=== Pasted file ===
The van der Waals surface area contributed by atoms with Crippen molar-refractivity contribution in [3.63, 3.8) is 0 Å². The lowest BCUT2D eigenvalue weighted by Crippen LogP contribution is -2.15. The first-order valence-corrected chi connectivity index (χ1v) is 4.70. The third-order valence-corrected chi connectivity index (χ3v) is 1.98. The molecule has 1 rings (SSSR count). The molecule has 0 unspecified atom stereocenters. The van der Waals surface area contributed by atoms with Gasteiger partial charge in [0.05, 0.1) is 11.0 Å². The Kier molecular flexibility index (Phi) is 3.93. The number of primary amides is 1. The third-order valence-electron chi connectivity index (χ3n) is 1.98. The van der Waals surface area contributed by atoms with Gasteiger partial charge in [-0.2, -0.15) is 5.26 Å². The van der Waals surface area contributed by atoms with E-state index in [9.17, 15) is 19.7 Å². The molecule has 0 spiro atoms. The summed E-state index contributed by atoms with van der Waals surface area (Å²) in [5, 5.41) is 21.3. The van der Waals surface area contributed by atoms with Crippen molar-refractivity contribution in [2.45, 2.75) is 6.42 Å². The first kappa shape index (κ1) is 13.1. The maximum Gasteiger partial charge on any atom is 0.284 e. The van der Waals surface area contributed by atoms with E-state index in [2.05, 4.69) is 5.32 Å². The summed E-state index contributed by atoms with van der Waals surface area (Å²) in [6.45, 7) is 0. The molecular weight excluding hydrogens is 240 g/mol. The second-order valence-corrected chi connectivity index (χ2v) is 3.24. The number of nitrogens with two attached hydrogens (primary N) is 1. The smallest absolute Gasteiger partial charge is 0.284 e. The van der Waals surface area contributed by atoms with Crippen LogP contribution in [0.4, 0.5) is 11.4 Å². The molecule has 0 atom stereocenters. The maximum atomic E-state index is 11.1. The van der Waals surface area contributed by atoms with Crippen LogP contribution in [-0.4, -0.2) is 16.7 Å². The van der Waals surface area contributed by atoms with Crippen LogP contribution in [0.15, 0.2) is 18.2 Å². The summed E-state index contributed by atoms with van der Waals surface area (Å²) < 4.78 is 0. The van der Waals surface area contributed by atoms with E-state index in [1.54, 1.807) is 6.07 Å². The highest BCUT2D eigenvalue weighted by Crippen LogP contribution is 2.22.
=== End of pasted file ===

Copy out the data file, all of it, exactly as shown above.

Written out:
The van der Waals surface area contributed by atoms with Crippen molar-refractivity contribution in [3.63, 3.8) is 0 Å². The lowest BCUT2D eigenvalue weighted by Crippen LogP contribution is -2.15. The first-order valence-corrected chi connectivity index (χ1v) is 4.70. The third-order valence-corrected chi connectivity index (χ3v) is 1.98. The molecule has 1 rings (SSSR count). The molecule has 0 unspecified atom stereocenters. The van der Waals surface area contributed by atoms with Gasteiger partial charge in [0.05, 0.1) is 11.0 Å². The Kier molecular flexibility index (Phi) is 3.93. The number of primary amides is 1. The third-order valence-electron chi connectivity index (χ3n) is 1.98. The van der Waals surface area contributed by atoms with Gasteiger partial charge in [-0.2, -0.15) is 5.26 Å². The van der Waals surface area contributed by atoms with E-state index in [9.17, 15) is 19.7 Å². The molecule has 0 spiro atoms. The summed E-state index contributed by atoms with van der Waals surface area (Å²) in [5, 5.41) is 21.3. The van der Waals surface area contributed by atoms with Crippen molar-refractivity contribution in [2.45, 2.75) is 6.42 Å². The first kappa shape index (κ1) is 13.1. The maximum Gasteiger partial charge on any atom is 0.284 e. The van der Waals surface area contributed by atoms with E-state index in [2.05, 4.69) is 5.32 Å². The summed E-state index contributed by atoms with van der Waals surface area (Å²) in [6.45, 7) is 0. The molecular weight excluding hydrogens is 240 g/mol. The second-order valence-corrected chi connectivity index (χ2v) is 3.24. The number of nitrogens with two attached hydrogens (primary N) is 1. The smallest absolute Gasteiger partial charge is 0.284 e. The van der Waals surface area contributed by atoms with Crippen LogP contribution in [0.4, 0.5) is 11.4 Å². The molecule has 0 atom stereocenters. The maximum atomic E-state index is 11.1. The van der Waals surface area contributed by atoms with Crippen LogP contribution in [-0.4, -0.2) is 16.7 Å². The van der Waals surface area contributed by atoms with Crippen LogP contribution in [0.15, 0.2) is 18.2 Å². The summed E-state index contributed by atoms with van der Waals surface area (Å²) < 4.78 is 0. The van der Waals surface area contributed by atoms with E-state index in [1.54, 1.807) is 6.07 Å². The highest BCUT2D eigenvalue weighted by Crippen LogP contribution is 2.22.